Knowing a horse’s bodyweight is useful for calculating their nutrient requirements, however, since there are currently no defined methods for calculating the ‘correct’ weight for a particular horse, bodyweight is of little use in assessing the current physical status of an animal ie. whether the horse over or underweight. For this reason, monitoring condition may be considered a more useful tool as it can give an immediate indication of the current physical state of an animal, which is more practically useful for the management of feeding and exercise regimes.
A visual assessment of a horse’s body condition takes into account the amounts of body fat which are present and the level of muscle tone and development overall. The body stores excess dietary calories as fat, whilst dietary protein supplies amino acids which are the building blocks of muscle and other body tissues. Assessing the amount of fat the horse is carrying can give us a good indication of how well its calorie requirements are being met.
Assessing the top line and musculature also gives an indication of the protein content of the diet. Too little, or protein of insufficient quality, can mean that muscle and body tissues remain underdeveloped which could compromise the horse as its workload increases and it progresses through the grades. The horse’s genetics dictate the numbers and types of muscle fibres in the body, which may be seen as a more rounded, “muscly” stamp of horse, or a leaner one, for example. We cannot change the horse’s genetic make-up through diet but we can help optimise what genetics provide.
This Top Line Assessment has been developed by Baileys, in conjunction with Don Kapper of Progressive Nutrition, Ohio, USA, and is used in the States to assess the overall muscle development of horses of all ages. The horse’s top line (musculature) from the neck, over the withers and back to the hip and stifle area, is assessed.
As a guide, a Top Line Assessment of Good to Excellent indicates that the horse’s diet is supplying sufficient or optimum levels of good quality protein, whilst an assessment of Adequate to Poor indicates that the diet is supplying insufficient levels of quality protein to meet minimum requirements.
A strong healthy musculature and top line are essential if a horse is to perform to the best of his ability and can only be built by correct training if the diet supplies the necessary range of amino acids from good quality protein. Ensuring a horse’s dietary protein requirements are met at all times will help maintain top line and muscle tone, even during lay-off periods.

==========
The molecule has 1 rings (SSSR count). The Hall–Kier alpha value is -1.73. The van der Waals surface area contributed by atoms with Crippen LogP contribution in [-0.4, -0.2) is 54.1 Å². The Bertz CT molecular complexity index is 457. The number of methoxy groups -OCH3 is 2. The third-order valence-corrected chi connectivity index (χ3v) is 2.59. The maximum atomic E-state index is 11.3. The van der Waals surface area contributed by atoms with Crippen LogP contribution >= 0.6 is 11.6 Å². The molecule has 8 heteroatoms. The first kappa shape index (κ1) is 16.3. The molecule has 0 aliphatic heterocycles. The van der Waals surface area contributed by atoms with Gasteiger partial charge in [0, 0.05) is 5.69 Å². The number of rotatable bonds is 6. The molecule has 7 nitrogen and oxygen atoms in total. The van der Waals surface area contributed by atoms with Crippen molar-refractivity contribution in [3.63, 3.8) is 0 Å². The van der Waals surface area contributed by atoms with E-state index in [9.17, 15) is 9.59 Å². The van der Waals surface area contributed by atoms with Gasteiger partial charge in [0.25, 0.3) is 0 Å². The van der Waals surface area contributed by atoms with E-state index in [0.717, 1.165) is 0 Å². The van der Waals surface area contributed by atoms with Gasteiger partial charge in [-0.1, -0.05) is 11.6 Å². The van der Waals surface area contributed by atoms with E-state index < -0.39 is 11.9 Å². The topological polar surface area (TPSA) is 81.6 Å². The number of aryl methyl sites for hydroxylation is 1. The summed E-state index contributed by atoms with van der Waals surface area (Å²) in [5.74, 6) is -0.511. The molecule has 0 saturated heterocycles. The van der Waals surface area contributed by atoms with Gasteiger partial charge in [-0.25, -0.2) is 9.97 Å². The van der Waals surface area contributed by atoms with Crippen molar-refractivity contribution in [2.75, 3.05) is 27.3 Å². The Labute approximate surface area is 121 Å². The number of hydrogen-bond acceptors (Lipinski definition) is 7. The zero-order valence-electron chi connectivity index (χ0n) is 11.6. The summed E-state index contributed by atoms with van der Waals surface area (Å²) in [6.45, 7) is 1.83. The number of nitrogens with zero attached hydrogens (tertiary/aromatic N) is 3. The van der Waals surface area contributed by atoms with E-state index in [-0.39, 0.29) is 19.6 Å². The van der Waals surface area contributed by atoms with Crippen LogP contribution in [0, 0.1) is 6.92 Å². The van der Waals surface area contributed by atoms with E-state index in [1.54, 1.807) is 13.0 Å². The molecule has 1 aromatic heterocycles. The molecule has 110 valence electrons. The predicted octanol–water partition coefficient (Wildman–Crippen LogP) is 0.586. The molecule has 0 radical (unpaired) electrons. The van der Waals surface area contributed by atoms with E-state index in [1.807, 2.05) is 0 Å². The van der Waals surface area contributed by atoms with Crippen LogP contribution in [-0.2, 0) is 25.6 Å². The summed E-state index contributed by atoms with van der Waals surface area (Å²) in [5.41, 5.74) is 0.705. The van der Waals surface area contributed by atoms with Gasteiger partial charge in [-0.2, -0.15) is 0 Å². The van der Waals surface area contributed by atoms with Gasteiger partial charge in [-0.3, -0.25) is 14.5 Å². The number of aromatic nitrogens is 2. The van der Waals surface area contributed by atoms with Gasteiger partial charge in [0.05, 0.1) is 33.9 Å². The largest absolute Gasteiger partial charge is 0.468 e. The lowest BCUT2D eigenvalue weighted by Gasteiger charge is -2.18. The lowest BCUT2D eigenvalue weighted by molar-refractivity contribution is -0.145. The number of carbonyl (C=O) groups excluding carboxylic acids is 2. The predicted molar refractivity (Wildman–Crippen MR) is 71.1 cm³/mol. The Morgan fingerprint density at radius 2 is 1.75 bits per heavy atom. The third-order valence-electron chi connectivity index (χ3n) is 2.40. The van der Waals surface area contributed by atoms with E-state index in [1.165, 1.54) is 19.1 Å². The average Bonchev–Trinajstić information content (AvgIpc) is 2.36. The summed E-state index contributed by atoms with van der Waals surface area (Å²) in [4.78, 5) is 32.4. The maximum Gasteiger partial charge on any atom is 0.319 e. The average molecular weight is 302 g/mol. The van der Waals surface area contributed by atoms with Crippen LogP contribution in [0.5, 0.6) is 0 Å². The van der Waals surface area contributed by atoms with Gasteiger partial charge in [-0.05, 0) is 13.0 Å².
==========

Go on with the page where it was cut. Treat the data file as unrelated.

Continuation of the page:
The Body Condition Scoring system used by Baileys is based on the American 1 – 9 system (adapted from Henneke et al 1983) which gives the assessor greater flexibility and detail for the score given. The neck, ribs and rump need to be looked at and felt in order to assess the horse’s overall condition and level of body fat which provides an indication of the calorie intake of the horse in question.
As a guide, a Body Condition Score of less than 4 would indicate that the horse’s minimum calorie requirements are not being met by its diet, whilst one of more than 6 would indicate that its diet is supplying more calories than the horse requires.
In the UK a scoring system of 1-5 is traditionally used whilst in the USA a 1-9 system is more common. The 1-9 system is more detailed and is the system that we have chosen to describe here.
The descriptions for the American condition scoring system are as follows:
In humans, increased fat around the abdomen is more closely linked to metabolic disease than overall body fat. This also seems to be the case for horses, while excess fat across the neck is also associated with increased circulating insulin and insulin resistance, which may increase the risk of problems such as Equine Metabolic Syndrome (EMS) and laminitis.
For this reason, a standardised Cresty Neck Score (CNS) has been developed for objective assessment of the neck and fat deposits that are laid down here. It’s important to distinguish between a well-developed top line/muscly neck and one which is carrying fat so it’s important not only to stand back and look at the horse but also to feel and palpate the thickness and fatty deposits.
Cresty Neck Scores correlate with BCS scores of 4/5 and above so a CNS of 0 represents the neck of a horse with a BCS of 5 (Moderate). A CNS of 3 out of 5, or higher, has been found to be associated with an increased risk of laminitis. It is therefore important to monitor CNS on a regular basis, particularly in UK Native breeds that may be at a greater risk of developing a cresty neck than lighter breeds such as Thoroughbreds.
Having evaluated your horse’s Top Line, Body Condition and Cresty Neck Scores, you will have a good idea of where your horse deposits fat and builds muscle, which will help identify areas for weight gain, loss or top line development. It is, however, important to remember that is difficult to focus weight loss or gain in a particular region of the body and all horses are individuals – just like people!
Key considerations that may influence the horse’s natural body shape include:
You will now also have an indication of any shortfalls, or excesses, in the diet which you can address accordingly. Make sure your chosen feed is formulated for your horse’s workload and feed according to recommendations. If you have any questions about adjusting your horse’s diet, for whatever reason, speak to your local Baileys Feed Advisor or contact our Nutrition Team on 01371 850 247 (option 2) or firstname.lastname@example.org .